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Emerging Infections in Renal Transplant Recipients. What has Changed in Recent Decades? | OMICS International
ISSN: 2161-0959
Journal of Nephrology & Therapeutics

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Emerging Infections in Renal Transplant Recipients. What has Changed in Recent Decades?

Avelar Alves Da Silva*

Department of General Practice, Division of Nephrology, Federal University of Piaui, USA

*Corresponding Author:
Avelar Alves Da Silva
Department of General Practice
Division of Nephrology
Federal University of Piaui, USA
Tel: +558699819904
E-mail: [email protected]

Received Date: April 27, 2015; Accepted Date: March 25, 2017; Published Date: April 01, 2017

Citation: Alves Da Silva A (2017) Emerging Infections in Renal Transplant Recipients. What has Changed in Recent Decades?. J Nephrol Ther 7: 290. doi:10.4172/2161-0959.1000290

Copyright: © 2017 Alves Da Silva A. This is an open-access article distributed under the terms of the Creative Commons Attribution License; which permits unrestricted use; distribution; and reproduction in any medium; provided the original author and source are credited.

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In the last four decades renal transplantation longer considered an experimental procedure and has evolved into the condition of an established therapeutic procedure as best therapy for end-stage renal disease (ESRD), as demonstrated over the years with remarkable improvement in quality of life, patient survival and renal grafts. We attribute this astronomical evolution to the emergence of new therapeutic agents, like immunosuppressive, antibiotics and antiviral [1,2]. Treatment with immunosuppressive rationally and increasingly selective in renal transplantation, greatly reduced the number of acute rejections, these until the 90s was the biggest ghost of transplantation teams. However immunosuppression creates an inseparable connection between infection and rejection, a fact that is very important for the transplantation teams, demonstrating that immunosuppression protocols should be flexible and not just focused on the graft, but the immunological, socioeconomic, geographic conditions and in the presence of comorbidities of renal allograft recipients. It is indisputable that the rate of infection is associated with the total increase of doses, the number of drugs used and the use of monoclonal antibodies in repeated episodes of rejection [3].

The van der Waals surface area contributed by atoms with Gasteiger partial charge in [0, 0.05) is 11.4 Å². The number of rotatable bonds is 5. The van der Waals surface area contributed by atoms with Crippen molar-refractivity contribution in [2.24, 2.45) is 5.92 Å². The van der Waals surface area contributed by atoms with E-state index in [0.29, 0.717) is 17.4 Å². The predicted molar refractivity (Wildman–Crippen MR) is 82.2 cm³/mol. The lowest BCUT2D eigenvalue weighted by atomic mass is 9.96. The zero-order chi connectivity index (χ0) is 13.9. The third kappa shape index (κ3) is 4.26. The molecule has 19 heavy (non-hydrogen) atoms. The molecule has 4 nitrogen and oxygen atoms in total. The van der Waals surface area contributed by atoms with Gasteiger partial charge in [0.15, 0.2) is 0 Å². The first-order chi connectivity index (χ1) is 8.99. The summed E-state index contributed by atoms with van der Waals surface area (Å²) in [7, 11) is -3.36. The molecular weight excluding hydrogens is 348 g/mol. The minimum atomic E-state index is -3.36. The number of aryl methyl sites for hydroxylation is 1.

Concerning the prevalence and types of the most common infections in the first six months of postoperative are classic and already well-studied [4]. The major focus of the transplant is currently facing emerging and endemic infections coming affecting the patients receiving renal transplantation. Infections still unknown, there are few studies in the literature which complicates the diagnosis and therefore treatment, endangering patients and renal grafts [4].

In this large group of emerging agents, quoted infections caused by polyomavirus BK, which has been identified with high frequency and due to its histological characteristics to affect the renal graft mimics episode of acute rejection and is one of the factors responsible for chronic rejection renal graft. Still among viral infections, let us not forget the human parvovirus B19 causing aplastic anaemia and microangiopatics phenomena in renal graft [5].

Mycobacterial infections in transplant recipients that is 100 times more frequent than in the general population. The most common agent is Mycobacterium tuberculosis [6]. Another worrying agent in this specific population of patients is the infection by Nocardia asteroids, rare in many countries, but quite common in Brazil and could lead to a frightening number of more than 70% of deaths for patients with this infection. Among the parasitic infections, we can only report the infections caused by toxoplasma goondii that under conditions of immunosuppression affects the brain and eye region in renal transplant recipients, causing a mortality of more than 50% of patients [7,8].

With the globalization of kidney transplantation has emerged a new group of infections, called endemic infections, more common in tropical and dry climate regions. Visceral leishmaniasis caused by Leishmania sp, in recent studies, if not diagnosed and not treated increased by more than 5 times the acute rejection episodes and by more than 4 times the prevalence of cytomegalovirus infection. This infection is more prevalent in patients living with cats and cultivating houseplants, recently published data and that directly interfere in the selection of patients eligible for kidney transplant recipients [9].

Other infections that fall in this group of tropical diseases are infections caused by Plasmodium sp, and infections by multiple serotypes of virus dengue. There is no specific treatment protocol for this virus in renal transplant recipients [10]. We are currently working and conducting research in this area, analysing the epidemiological, clinical and therapeutic aspects in patients affected by dengue virus.

In conclusion, infections in renal transplant recipients, regardless of their nature, source or location, are phenomena present during the life of the renal transplant recipient. What is believed is that these infections obey a well-established chronology that favoured the prophylaxis and treatment. However the latest research in this area show that it is no longer so true, resulting in new difficulties and learning for the transplantation teams, the need for new prophylactic schemes, the making of new immunosuppressive protocols and forcing us to meet these new infectious agents since the migration processes are increasingly frequent in this new scenario in which we are living.


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